And as an undercurrent of it all is this continuous sense of moving forward too — not forward with any destination in mind. In fact, we’re about as ambitionless as perhaps we’ve ever been, as we have achieved many of our goals and are savoring this moment of life when our children are young and at home with us. But, nonetheless, time moves, and we see this marked in our very familiar landscape, again in those nesting cycles: the sun’s rising and setting; the moon’s waxing and waning; the day’s lengthening and shortening again. And, always our landscape changing to indicate where we are in those cycles too. Just in the last week the farmscape has shifted dramatically as our remaining over-wintered crops have all gone to flower and fields have turned from green cover crops to rich brown turned soil. New birds have arrived in our yard, bringing with them their spring songs — Evening Grosbeaks, Goldfinches, and Western Tanagers.

The view of the fields from our picture window is always changing and always beautiful.

The view of the fields from our picture window is always changing and always beautiful.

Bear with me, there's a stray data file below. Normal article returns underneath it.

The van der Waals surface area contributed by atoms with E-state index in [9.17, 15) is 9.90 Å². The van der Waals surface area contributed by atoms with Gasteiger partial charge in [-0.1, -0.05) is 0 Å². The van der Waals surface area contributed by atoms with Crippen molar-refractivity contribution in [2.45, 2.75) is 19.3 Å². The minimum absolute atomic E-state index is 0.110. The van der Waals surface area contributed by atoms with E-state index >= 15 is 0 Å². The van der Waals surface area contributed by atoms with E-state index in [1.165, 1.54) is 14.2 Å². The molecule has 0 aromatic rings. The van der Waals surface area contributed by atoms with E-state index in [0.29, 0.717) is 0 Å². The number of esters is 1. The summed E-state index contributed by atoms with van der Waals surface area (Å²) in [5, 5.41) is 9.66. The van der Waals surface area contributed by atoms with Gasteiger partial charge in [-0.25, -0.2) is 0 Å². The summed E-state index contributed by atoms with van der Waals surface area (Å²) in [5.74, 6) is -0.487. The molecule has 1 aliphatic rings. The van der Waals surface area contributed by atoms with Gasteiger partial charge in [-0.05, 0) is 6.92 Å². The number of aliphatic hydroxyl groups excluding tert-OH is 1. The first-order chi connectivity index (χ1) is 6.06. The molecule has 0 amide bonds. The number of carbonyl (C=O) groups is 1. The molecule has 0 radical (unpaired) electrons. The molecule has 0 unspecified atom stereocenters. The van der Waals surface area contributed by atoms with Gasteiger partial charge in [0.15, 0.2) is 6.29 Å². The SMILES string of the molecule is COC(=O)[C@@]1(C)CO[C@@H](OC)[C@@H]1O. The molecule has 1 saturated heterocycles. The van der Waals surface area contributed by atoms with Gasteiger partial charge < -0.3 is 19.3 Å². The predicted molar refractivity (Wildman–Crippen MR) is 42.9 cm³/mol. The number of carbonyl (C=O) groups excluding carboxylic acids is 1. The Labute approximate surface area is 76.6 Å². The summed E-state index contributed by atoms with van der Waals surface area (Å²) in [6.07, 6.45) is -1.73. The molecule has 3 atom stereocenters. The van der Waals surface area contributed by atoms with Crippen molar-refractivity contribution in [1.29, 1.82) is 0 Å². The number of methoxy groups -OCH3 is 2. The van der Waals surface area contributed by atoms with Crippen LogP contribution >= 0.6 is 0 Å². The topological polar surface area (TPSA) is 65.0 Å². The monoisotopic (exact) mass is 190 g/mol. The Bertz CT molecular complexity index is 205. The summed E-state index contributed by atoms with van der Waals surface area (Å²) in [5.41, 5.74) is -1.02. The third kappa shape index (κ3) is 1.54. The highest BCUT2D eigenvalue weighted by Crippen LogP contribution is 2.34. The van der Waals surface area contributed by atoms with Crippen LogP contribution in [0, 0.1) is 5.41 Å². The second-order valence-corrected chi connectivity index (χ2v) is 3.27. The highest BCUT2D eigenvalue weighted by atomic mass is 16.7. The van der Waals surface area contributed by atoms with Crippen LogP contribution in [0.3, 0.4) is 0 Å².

When we decided to live our life this way — rooted in a place — I looked forward to the sensory experience of the world constantly shifting around me. I wanted the familiarity that would allow me to see those minute, day-to-day changes in a landscape. If I were constantly moving, would I notice whether birds had arrived? How would I even know the order of what blooms when and notice when something is later than usual? (Such as this year’s Hawthorns, which by the way are in full bloom everywhere right now and gorgeous!)

For me, it has been such a gift to get to live this kind of life, the one Casey and I set our hearts on so many years ago. So much about it is simple and not very flashy or exciting. Often our life involves work. In many ways, it is a marriage and brings to our life all the same highs and lows one might expect from a committed lifelong relationship. But, like the best marriages, we are infinitely blessed by our intimacy with this place. And, spring is, of course, one of the easiest times to feel those blessings, as we rejoice in the golden sunlight and all the promises of the season to come.